As of last fall, there were over 7,000 children in the foster care system in Kansas. Maybe this number shocks you, or maybe you’ve heard and read about the growing number of kids who need a safe place to live and have now decided you want to do something about it. It can be overwhelming to think about where to start, so here are some first steps and a variety of options for foster care in Wichita.
First, there are multiple agencies in town who you can choose to be licensed through – St. Francis Community Services, DCCCA, Youthville, The Salvation Army, and the Wichita Children’s Home are all great options. You can start by looking through the information on each of their websites (or chatting with anyone you know involved in foster care to get their feedback!) to see if one is a better fit for you and your family. Each of them will require you to fill out an application, go through a background check, and get started on your Trauma Informed Partnering for Safety and Permanence-Model Approach to Partnerships in Parenting (TIPS-MAPP) classes. After your classes are completed, you’ll go through a home study and can submit all of the necessary paperwork for your license. You will need your license before a child can be placed in your care.
When you have your license, you have different options for the type of care you’re able to provide. There is emergency (short term) care while agencies try to find a long term foster home, long term placements, and respite care where you provide a break for foster parents with long term placements. You’re able to specify specific age ranges you’re comfortable with, what type of placements, how many children (and you must be licensed/have the appropriate space determined through the home study for that number of children,) and whether you’re willing to foster children with special needs or particularly difficult – or sometimes dangerous – behaviors. You’re able to change this information with your worker assigned to you through your agency at any time, and you are always able to say, “no” when a call comes in if you’re unable to take that particular child.
If you have your license, but aren’t able to take any placements currently, there are still ways you can help. You can do occasional respite for anyone you know with foster placements that may need a date night, a last minute trip out of state, or just time to devote to and focus on their biological children. You could help with babysitting for MAPP class meetings or any classes offered to fulfill foster families’ hours needed to maintain their license. You’re also able to help with transportation of foster children, which could be a lifesaver for a foster mom who’s needing to be several places at once.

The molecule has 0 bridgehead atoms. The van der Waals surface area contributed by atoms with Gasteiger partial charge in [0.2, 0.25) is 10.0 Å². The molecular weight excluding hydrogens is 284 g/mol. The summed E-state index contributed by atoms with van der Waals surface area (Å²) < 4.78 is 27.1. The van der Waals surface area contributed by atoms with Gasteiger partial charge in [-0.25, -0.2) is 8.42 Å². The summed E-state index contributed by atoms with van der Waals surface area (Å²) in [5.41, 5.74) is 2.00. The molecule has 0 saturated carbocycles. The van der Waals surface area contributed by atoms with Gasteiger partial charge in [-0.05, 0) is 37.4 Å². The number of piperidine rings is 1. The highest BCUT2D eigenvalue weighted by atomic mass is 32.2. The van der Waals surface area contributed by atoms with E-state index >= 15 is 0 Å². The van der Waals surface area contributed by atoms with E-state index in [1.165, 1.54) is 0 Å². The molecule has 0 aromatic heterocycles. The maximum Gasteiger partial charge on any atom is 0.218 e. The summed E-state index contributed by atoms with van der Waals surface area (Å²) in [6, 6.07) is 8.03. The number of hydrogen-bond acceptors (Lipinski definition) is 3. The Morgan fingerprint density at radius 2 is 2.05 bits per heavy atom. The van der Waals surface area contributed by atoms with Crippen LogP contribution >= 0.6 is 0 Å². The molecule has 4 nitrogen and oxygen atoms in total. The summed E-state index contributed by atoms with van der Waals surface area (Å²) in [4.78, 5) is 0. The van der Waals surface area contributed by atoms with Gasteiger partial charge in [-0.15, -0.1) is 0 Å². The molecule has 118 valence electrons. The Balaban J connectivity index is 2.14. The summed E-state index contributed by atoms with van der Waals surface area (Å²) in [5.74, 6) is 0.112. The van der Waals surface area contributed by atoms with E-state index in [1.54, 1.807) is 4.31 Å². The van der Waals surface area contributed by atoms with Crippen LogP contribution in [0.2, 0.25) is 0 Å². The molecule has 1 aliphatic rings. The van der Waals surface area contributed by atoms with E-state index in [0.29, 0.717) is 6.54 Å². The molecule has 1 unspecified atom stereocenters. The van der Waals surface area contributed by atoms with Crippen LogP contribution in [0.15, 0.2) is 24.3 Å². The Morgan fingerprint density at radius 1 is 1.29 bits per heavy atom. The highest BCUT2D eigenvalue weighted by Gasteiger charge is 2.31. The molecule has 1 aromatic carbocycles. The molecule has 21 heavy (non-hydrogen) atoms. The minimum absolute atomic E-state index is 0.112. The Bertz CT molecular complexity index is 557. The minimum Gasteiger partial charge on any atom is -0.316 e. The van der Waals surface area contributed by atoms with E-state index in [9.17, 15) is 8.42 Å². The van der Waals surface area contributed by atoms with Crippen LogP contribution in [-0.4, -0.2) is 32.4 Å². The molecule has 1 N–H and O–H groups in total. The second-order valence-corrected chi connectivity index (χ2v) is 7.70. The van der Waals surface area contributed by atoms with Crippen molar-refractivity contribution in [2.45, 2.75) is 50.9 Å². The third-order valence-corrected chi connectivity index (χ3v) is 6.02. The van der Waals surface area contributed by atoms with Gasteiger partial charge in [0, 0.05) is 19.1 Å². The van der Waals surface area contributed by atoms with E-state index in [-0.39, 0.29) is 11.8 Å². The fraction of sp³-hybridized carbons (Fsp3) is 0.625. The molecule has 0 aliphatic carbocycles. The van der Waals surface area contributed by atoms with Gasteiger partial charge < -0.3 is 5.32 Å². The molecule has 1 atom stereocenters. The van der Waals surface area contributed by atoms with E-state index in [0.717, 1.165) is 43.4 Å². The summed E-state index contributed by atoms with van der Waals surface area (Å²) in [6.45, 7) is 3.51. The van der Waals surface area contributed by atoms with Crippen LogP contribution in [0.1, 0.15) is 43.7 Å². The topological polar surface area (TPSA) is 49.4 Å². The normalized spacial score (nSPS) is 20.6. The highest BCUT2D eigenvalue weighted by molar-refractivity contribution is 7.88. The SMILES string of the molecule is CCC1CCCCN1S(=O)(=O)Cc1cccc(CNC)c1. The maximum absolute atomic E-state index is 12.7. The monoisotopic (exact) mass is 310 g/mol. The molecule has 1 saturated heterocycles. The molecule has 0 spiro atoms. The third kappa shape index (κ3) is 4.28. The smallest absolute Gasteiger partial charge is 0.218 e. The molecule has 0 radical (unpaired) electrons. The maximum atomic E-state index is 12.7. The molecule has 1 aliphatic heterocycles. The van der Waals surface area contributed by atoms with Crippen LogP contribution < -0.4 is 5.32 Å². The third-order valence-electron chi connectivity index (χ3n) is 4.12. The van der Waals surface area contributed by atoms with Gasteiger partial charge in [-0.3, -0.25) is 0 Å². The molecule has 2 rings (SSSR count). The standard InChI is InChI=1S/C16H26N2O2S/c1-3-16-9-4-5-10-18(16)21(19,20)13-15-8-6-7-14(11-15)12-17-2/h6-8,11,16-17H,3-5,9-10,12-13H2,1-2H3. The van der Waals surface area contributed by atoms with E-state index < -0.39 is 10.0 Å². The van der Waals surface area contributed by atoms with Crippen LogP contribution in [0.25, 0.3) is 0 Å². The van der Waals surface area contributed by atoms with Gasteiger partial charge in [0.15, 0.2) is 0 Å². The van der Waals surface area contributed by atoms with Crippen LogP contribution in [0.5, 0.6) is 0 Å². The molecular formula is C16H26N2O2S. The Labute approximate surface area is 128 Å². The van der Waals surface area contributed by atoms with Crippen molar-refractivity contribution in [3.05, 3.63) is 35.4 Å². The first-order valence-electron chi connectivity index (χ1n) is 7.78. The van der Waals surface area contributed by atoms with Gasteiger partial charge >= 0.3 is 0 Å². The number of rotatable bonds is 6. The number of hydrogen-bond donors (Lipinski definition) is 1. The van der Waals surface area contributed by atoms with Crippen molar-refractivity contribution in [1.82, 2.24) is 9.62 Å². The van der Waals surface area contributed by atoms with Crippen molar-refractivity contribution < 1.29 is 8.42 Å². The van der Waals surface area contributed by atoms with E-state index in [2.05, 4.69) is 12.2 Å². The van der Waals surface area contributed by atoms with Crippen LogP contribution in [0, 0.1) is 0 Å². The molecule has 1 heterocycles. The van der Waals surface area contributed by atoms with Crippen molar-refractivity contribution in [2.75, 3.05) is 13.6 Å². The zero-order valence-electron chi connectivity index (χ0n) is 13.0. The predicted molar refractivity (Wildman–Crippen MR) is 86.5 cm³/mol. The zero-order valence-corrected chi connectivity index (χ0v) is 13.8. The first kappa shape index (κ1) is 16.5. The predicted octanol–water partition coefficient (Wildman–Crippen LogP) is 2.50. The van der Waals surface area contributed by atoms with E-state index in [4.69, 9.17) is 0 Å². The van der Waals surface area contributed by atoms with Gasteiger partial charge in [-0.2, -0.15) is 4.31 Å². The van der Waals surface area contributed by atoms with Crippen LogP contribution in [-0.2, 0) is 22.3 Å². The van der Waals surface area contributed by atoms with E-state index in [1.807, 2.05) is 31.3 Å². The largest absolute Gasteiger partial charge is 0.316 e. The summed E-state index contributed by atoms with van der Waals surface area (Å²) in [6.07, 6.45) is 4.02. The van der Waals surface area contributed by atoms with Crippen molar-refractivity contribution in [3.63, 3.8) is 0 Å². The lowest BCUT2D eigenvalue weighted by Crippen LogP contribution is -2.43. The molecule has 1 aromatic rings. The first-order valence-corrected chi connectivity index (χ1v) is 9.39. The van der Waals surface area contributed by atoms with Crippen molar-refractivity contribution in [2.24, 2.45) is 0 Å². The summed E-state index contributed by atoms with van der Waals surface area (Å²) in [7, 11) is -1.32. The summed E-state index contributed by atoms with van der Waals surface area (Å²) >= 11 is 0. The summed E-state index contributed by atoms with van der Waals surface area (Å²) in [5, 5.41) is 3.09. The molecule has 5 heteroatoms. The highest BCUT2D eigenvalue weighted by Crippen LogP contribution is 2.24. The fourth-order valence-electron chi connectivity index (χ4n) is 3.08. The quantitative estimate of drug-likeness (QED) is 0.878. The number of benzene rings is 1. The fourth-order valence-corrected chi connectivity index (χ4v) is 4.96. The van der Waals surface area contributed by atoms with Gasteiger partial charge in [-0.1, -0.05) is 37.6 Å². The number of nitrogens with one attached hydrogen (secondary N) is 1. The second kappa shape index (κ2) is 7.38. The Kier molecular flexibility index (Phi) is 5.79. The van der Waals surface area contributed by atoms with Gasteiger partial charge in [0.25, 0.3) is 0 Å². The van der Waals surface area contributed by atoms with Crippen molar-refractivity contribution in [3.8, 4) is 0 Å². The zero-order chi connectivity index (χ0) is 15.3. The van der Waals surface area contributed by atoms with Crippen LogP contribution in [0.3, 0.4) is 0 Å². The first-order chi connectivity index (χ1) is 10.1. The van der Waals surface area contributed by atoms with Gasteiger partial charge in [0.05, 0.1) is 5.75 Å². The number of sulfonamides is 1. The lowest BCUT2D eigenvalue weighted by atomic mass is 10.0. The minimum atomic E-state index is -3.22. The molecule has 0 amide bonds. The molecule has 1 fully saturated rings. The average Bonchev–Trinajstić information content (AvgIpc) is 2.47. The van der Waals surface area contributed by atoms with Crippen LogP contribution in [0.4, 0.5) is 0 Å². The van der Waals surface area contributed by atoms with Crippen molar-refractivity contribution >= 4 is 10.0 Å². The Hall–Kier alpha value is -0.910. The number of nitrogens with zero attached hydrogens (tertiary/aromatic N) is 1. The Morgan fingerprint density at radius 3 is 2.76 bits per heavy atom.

While you’re waiting on your license (or if getting license isn’t an option for you right now) there are always opportunities to serve foster families. Grabbing essentials from the grocery store while you’re there and dropping them off at someone’s house after they’ve gotten a new placement, helping cook dinner – one night a month even – for the kids who are having to stay at the office because they haven’t been placed in a foster home yet, or prepping freezer meals for a foster family are great places to start! You could also help watch a foster family’s biological children while they’re at appointments, support them at court dates, help plan adoption parties, or assist in gathering all of the necessary (correctly sized) items when a family receives a placement. Foster families, especially after taking on a new placement and going through the adjustment period, can always use help with lawn care, laundry, or house cleaning! The options are endless, and the support means so much to families who are in the trenches of foster care.
Don’t let the process overwhelm you – If you’ve decided to pursue foster care, know that you are needed and that there are several support groups, churches, and organizations in town who will walk with you if you reach out! It seems daunting, but the classes and licensing process can take months, so you have time to prepare… and you’ll be forever impacting the future of a child, which is well worth the effort!
For more resources on Kansas kids in foster care, check out these WMB articles:
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